running with your data normalised etc. The problem I see is that the options 
are limited, compared to straight command-line based limma. But you can get 
around it by typing your own commands ina window that you can open from 
LimmaGUI. Still... if you're going to use limma commands I'd rather do it 
all from the beginning, but... you may prefer it, check it out.

In addition to that, I find the TM4 suite for microarray analysis from TIGR 
very useful.And it's also free. Check it out at:

http://www.tm4.org/

There you get SpotFinder, which you can sue to quantitate your images (you 
won't need that as I guess you use GenePix... I also use GenePix now, but 
started with SpotFinder, and I still go back to SpotFinder a lot. I like how 
you can click on spots on a plot and it'll show you the actual spot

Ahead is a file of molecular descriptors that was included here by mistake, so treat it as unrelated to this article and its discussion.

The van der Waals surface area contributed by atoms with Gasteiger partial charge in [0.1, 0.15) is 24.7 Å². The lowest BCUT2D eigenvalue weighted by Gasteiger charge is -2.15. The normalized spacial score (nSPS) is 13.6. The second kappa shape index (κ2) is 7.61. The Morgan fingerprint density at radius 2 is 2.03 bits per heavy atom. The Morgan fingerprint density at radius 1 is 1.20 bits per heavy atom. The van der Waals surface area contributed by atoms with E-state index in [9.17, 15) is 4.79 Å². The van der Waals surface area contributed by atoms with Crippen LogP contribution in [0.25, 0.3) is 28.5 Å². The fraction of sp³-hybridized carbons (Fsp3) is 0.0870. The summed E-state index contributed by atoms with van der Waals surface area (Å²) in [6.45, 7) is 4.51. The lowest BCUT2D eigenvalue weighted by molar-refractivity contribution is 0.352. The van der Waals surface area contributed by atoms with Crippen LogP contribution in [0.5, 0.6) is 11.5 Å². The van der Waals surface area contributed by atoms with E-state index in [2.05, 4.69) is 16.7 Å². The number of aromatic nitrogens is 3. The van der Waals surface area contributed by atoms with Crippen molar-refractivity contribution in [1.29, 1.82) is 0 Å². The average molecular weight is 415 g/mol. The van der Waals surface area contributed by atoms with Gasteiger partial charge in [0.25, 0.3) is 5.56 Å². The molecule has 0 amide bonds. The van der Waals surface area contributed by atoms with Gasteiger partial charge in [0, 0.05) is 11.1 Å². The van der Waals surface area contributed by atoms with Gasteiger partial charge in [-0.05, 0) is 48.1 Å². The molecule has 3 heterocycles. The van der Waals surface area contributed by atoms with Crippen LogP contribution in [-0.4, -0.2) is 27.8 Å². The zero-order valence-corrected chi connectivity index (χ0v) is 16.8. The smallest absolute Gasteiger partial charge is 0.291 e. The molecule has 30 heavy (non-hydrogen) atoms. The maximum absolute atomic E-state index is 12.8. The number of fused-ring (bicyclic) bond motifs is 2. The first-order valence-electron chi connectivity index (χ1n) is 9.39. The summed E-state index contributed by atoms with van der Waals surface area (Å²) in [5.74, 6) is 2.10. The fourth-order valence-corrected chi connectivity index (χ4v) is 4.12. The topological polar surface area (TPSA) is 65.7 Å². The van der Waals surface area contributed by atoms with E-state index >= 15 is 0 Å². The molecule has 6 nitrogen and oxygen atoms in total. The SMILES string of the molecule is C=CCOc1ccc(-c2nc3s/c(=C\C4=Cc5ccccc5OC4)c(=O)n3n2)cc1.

intensities, annotation etc... I know GenePix does something similar, but I 
like SpotFinder's evrsion better).

You also get MIDAS. MIDAS allows you to normalise data and so some filtering 
based on a number of conditions. MIDAS takes the output from SpotFinder, but 
you can convert your GPR files to MEV format (the one used by SpotFinder) 
using their tool ExpressConverter, and then use that for MIDAS. Apparently 
the new version of MIDAS (notout yet) will take GPR files directly, and 
other nice improvements, but they haven't told me when it'll be out.

And you also get TMEV. You can use MEV and GPR files as input. TMEV does 
clustering analysis and it's quite nice.